[O]ne needs no paraphernalia of scholarship to know that the commandment against murder is simply the other face of Locke’s and Jefferson’s “unalienable” right to life. “Thou shalt not steal” means that the Bible countenances private property—for if a thing is not owned in the first place it can scarcely be stolen. “Thou shalt not covet” means that it is sinful even to contemplate the seizure of another man’s goods—which is something which socialists, whether Christian or other, have never managed to explain away. Furthermore, the prohibitions against false witness and adultery mean that contracts should be honored and double-dealing eschewed. As for the commandment to “honor thy father and thy mother that thy days may be long,” this implies that the family, not the state, is the basic continuing unit and constitutive element of society.
Although Chamberlain was thinking primarily of Great Britain and America, his words apply equally well to Holland. And as Max Weber pointed out long ago, there seems to be a direct relationship between the Calvinist idea that every man has a “calling”—not just in religious professions, but in business ones as well—and the “spirit of capitalism.” According to Weber, Calvinism’s emphasis on sobriety, thrift, upright conduct, and dedication to one’s calling led, as a side effect, to capitalist accumulation and investment. In Holland, Calvinism’s emphasis on thrift had its effects even on the rulers—the Princes of Orange lived in a large house rather than a palace, and DeWitt, the Grand Pensionary of Holland, had no entourage and chose to walk rather than ride in a carriage.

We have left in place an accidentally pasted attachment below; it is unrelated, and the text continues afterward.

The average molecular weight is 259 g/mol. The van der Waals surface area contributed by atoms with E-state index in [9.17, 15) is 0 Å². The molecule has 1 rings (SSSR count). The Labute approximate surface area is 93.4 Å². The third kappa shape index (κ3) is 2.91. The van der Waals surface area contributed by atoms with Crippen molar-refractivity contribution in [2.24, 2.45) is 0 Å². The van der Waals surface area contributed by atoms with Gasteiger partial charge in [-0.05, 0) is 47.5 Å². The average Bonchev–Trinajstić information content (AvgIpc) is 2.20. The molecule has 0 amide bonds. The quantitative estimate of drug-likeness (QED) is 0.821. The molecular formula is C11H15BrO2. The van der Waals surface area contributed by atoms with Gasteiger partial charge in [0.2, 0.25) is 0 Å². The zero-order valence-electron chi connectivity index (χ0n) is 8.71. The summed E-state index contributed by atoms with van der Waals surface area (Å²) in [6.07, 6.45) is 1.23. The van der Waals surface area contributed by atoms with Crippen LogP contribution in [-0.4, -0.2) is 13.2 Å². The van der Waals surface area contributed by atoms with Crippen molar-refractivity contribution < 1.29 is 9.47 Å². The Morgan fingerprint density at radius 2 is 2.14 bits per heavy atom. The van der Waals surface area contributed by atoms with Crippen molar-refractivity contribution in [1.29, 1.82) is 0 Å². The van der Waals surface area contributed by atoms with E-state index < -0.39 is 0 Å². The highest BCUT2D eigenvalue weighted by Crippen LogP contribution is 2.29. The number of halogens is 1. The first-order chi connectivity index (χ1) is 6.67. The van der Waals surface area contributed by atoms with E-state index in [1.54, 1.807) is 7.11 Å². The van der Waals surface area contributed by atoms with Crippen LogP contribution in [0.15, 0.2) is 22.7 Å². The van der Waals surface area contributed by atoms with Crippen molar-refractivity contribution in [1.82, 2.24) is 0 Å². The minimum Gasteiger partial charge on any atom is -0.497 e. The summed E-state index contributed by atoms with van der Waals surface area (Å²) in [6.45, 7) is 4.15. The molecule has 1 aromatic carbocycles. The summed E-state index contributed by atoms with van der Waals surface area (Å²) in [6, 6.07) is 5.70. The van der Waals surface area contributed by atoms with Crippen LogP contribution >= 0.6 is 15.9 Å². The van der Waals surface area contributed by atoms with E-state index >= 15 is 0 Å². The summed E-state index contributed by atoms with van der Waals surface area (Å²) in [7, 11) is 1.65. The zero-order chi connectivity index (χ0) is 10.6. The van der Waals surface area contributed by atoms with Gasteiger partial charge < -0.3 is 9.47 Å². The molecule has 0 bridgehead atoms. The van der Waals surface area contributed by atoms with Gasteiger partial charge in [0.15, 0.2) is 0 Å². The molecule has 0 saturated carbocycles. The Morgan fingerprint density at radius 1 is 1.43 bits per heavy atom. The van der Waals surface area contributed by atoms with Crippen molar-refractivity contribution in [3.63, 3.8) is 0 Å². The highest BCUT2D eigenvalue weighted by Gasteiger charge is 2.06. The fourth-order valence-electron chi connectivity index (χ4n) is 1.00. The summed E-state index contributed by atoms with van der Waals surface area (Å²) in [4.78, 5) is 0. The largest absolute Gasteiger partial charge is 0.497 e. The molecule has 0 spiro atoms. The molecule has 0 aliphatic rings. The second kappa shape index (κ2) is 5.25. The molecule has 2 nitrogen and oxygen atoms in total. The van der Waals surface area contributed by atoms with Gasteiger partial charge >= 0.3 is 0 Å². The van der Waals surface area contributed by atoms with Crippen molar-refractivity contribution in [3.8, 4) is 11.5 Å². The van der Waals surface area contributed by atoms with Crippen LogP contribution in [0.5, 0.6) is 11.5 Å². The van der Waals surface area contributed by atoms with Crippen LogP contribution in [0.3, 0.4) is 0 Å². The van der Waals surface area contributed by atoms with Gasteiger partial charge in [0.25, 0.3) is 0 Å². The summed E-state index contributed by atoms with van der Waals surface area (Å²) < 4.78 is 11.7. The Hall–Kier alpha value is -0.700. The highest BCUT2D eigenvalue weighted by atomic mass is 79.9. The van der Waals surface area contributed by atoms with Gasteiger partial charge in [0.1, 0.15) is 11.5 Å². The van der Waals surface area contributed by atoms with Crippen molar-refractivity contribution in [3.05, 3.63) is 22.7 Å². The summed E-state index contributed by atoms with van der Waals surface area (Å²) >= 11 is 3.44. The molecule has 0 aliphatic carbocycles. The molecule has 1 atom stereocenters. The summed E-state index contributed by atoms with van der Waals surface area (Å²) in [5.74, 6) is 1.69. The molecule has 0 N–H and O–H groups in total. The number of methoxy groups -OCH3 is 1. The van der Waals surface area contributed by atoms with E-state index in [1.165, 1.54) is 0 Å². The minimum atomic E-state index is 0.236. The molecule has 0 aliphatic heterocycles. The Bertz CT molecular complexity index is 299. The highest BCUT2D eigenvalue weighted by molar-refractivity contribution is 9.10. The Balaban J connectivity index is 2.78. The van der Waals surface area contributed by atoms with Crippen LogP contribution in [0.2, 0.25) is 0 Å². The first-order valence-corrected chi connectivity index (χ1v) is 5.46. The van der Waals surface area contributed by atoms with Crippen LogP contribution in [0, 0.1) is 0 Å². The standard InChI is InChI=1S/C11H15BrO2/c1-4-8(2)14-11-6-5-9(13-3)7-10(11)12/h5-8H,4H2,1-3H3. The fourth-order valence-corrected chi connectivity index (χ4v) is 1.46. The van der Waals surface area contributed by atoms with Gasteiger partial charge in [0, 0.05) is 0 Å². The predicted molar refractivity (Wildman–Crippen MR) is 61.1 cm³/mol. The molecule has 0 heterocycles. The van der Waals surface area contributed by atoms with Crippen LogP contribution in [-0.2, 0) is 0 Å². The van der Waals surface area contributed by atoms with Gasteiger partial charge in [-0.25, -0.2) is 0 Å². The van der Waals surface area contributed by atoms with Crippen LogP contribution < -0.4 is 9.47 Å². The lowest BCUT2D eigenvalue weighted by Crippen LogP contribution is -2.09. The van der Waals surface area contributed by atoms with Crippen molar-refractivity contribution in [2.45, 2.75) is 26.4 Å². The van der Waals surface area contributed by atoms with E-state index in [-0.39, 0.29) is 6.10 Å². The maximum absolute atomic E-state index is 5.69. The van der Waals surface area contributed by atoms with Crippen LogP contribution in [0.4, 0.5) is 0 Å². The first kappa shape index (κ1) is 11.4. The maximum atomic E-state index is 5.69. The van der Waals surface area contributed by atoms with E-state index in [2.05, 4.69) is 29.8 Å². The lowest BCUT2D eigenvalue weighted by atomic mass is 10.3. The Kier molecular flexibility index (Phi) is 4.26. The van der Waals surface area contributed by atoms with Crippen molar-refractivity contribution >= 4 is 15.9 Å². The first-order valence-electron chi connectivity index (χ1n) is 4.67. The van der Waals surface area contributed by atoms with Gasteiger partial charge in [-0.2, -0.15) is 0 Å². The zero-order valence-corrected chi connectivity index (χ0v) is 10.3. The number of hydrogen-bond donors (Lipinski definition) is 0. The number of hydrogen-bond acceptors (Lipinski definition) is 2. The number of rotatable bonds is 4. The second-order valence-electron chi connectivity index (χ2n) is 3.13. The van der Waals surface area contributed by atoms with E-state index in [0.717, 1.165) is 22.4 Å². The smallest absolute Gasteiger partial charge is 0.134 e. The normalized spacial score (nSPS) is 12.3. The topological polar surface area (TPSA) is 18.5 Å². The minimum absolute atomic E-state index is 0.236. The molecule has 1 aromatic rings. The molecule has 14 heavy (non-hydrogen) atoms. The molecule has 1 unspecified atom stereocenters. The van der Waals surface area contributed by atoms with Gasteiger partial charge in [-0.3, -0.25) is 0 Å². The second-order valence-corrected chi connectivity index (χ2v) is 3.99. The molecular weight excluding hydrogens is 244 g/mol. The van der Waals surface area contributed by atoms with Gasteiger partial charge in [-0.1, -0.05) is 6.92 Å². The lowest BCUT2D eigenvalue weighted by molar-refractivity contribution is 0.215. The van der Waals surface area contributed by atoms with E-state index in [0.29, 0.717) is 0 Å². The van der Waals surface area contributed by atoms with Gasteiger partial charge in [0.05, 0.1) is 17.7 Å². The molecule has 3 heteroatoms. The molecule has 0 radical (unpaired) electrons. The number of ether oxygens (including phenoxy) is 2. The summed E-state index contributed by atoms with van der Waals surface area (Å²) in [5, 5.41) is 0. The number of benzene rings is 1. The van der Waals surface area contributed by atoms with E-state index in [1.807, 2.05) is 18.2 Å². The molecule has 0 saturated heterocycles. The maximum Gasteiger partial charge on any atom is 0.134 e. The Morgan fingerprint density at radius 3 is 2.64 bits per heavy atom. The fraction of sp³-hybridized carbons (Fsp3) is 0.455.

We need not accept Weber’s thesis as a complete explanation for the rise of capitalism, for we know that free economies have existed in small pockets throughout the history of the world. Ideas that make for liberty transcend national boundaries, as is illustrated by the fact that many of the institutions that made capitalism possible—marine insurance, double-entry bookkeeping, and modern banking—came from Catholic Italy. But it cannot be denied that all through modern history there has been a strong correlation between Calvinism—or rather, its practical outworking—and capitalism.
The Dignity of’ the Individual